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With hundreds exposed to measles, health officials urge Arizonans to take precautions

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With seven confirmed cases of measles and an estimated 1,000 people believed to have been exposed as of Friday, health officials and advocates were urging Arizonans to take precautions.

One recommendation: Don’t go straight to a doctor’s office, urgent care or hospital if you believe you have measles, potentially exposing others to the extremely contagious disease. Call a doctor instead and describe your symptoms, and wear a mask if you must leave home.

Another: Get yourself and your children vaccinated if you haven’t been.

Debbie McCune Davis, director of The Arizona Partnership for Immunization, said people need to be careful if they think they have the flu because they may really have the early symptoms of measles, including high fever, and could easily infect others.

“What’s interesting about measles is that in the first few days your symptoms resemble the flu symptoms,” she said. “But as of about the fourth day you’ll see a rash emerge and that rash is the signal that it’s measles.”

Certain people who are exposed to the measles, like the young, elderly or those who have diseases of the immune system, are at high risk from measles, according to Dr. Cara Christ, chief medical officer of the Arizona Department of Health Services.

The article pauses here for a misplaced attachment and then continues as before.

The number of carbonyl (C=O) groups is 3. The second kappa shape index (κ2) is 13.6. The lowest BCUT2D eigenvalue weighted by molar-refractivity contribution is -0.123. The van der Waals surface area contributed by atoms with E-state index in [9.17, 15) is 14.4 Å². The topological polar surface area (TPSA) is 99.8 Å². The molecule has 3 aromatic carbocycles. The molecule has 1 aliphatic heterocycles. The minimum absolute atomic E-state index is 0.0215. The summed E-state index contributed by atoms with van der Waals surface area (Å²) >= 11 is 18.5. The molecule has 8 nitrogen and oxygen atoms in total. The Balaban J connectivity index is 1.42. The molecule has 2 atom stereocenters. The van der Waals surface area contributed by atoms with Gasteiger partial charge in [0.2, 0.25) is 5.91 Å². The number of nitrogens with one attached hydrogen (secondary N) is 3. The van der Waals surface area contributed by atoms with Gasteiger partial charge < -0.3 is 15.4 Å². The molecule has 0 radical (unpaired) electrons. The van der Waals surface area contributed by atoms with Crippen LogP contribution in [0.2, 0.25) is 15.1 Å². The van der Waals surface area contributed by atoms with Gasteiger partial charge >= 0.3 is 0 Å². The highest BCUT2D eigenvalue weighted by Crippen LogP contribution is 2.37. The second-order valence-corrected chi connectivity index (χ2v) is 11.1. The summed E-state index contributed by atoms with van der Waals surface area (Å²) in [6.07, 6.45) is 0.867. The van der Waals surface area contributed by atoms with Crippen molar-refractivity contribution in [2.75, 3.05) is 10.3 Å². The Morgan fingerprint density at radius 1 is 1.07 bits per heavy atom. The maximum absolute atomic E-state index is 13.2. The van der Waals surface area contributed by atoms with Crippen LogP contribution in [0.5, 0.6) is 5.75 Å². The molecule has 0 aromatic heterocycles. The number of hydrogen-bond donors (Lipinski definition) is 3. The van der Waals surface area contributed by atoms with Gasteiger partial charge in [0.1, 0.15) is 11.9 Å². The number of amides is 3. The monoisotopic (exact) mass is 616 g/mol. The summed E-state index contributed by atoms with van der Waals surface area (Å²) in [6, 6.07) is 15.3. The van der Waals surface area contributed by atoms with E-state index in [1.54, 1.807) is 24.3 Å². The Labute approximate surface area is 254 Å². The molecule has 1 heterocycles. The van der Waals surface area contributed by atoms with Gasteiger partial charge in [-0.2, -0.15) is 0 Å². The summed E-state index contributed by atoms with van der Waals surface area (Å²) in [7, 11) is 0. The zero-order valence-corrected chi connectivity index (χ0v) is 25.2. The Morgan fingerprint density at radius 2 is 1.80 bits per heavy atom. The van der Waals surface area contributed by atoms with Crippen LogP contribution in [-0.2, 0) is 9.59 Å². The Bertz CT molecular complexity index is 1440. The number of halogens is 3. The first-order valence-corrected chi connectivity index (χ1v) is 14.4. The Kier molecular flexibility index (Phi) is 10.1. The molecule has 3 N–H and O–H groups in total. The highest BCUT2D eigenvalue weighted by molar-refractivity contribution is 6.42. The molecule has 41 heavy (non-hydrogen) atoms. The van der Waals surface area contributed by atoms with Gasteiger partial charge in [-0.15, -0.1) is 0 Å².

“It can result in deafness, blindness and lifelong brain damage if you get it,” she said. “Not to mention that your child if you get measles is going to be sick. This isn’t like they have a runny nose and can still go to day care.”

With Sunday’s Super Bowl to be held in Glendale, public health students from the University of Arizona were planning to be at University of Phoenix Stadium to help the Maricopa County Department of Public Health track infectious diseases including measles.

In a news release, the university said the students will interview people who go to the stadium’s first-aid stations to check for disease symptoms and share the data with county health officials.

In Gila County, where the state’s first measles case was confirmed Jan. 14, the Division of Health and Emergency Services is using this as an opportunity to educate families about the measles virus and the vaccine.

Josh Beck, the division’s manager of public health and emergency preparedness, said that includes urging schools to remind nurses to review vaccination records.

“We also sent out the measles FAQ sheet to the parents who don’t have the vaccinations for their children to remind them about the importance of having their vaccinations,” he said.

The Maricopa County Department of Public Health was prepared to take any unvaccinated students out of classes for 21 days if a measles case is confirmed in a school, spokeswoman Jeanene Fowler said.

“If we do get a case of measles, the best thing we can do to stop the spread is to remove any individuals who are not vaccinated because it is so contagious,” she said.

McCune Davis noted that vaccination is the surest way to limit the spread of measles.

“I think as parents, we do the best that we can to protect our children. Vaccines are a sure-fire way to make certain that our children stay healthy,” she said. “This is an airborne disease, there is no other way to protect your children from it.”